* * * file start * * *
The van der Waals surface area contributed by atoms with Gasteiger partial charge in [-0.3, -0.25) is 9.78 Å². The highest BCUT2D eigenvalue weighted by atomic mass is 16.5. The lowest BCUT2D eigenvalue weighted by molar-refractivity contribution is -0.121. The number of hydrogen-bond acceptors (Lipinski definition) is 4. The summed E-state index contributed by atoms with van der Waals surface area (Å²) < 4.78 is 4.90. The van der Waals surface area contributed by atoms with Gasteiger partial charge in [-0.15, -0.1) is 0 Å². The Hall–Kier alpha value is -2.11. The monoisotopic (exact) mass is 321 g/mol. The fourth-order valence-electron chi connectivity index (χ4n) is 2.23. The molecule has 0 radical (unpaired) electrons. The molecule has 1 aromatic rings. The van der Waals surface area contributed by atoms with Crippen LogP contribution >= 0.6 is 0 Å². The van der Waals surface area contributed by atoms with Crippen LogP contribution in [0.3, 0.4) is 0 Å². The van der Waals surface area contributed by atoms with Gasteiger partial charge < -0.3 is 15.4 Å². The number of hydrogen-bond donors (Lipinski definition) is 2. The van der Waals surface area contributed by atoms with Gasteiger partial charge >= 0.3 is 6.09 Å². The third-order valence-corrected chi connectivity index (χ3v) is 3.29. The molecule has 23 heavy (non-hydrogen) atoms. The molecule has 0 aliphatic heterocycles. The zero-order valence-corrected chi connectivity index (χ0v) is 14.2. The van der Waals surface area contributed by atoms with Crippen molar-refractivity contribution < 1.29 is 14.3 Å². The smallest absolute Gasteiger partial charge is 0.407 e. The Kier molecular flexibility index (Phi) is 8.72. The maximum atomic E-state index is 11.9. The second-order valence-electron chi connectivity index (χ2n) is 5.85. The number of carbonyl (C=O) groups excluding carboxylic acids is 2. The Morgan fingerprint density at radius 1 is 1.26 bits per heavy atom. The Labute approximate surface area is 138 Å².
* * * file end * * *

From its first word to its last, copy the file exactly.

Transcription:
The van der Waals surface area contributed by atoms with Gasteiger partial charge in [-0.3, -0.25) is 9.78 Å². The highest BCUT2D eigenvalue weighted by atomic mass is 16.5. The lowest BCUT2D eigenvalue weighted by molar-refractivity contribution is -0.121. The number of hydrogen-bond acceptors (Lipinski definition) is 4. The summed E-state index contributed by atoms with van der Waals surface area (Å²) < 4.78 is 4.90. The van der Waals surface area contributed by atoms with Gasteiger partial charge in [-0.15, -0.1) is 0 Å². The Hall–Kier alpha value is -2.11. The monoisotopic (exact) mass is 321 g/mol. The fourth-order valence-electron chi connectivity index (χ4n) is 2.23. The molecule has 0 radical (unpaired) electrons. The molecule has 1 aromatic rings. The van der Waals surface area contributed by atoms with Crippen LogP contribution >= 0.6 is 0 Å². The van der Waals surface area contributed by atoms with Crippen LogP contribution in [0.3, 0.4) is 0 Å². The van der Waals surface area contributed by atoms with Gasteiger partial charge < -0.3 is 15.4 Å². The number of hydrogen-bond donors (Lipinski definition) is 2. The van der Waals surface area contributed by atoms with Gasteiger partial charge >= 0.3 is 6.09 Å². The third-order valence-corrected chi connectivity index (χ3v) is 3.29. The molecule has 23 heavy (non-hydrogen) atoms. The molecule has 0 aliphatic heterocycles. The zero-order valence-corrected chi connectivity index (χ0v) is 14.2. The van der Waals surface area contributed by atoms with Crippen molar-refractivity contribution < 1.29 is 14.3 Å². The smallest absolute Gasteiger partial charge is 0.407 e. The Kier molecular flexibility index (Phi) is 8.72. The maximum atomic E-state index is 11.9. The second-order valence-electron chi connectivity index (χ2n) is 5.85. The number of carbonyl (C=O) groups excluding carboxylic acids is 2. The Morgan fingerprint density at radius 1 is 1.26 bits per heavy atom. The Labute approximate surface area is 138 Å².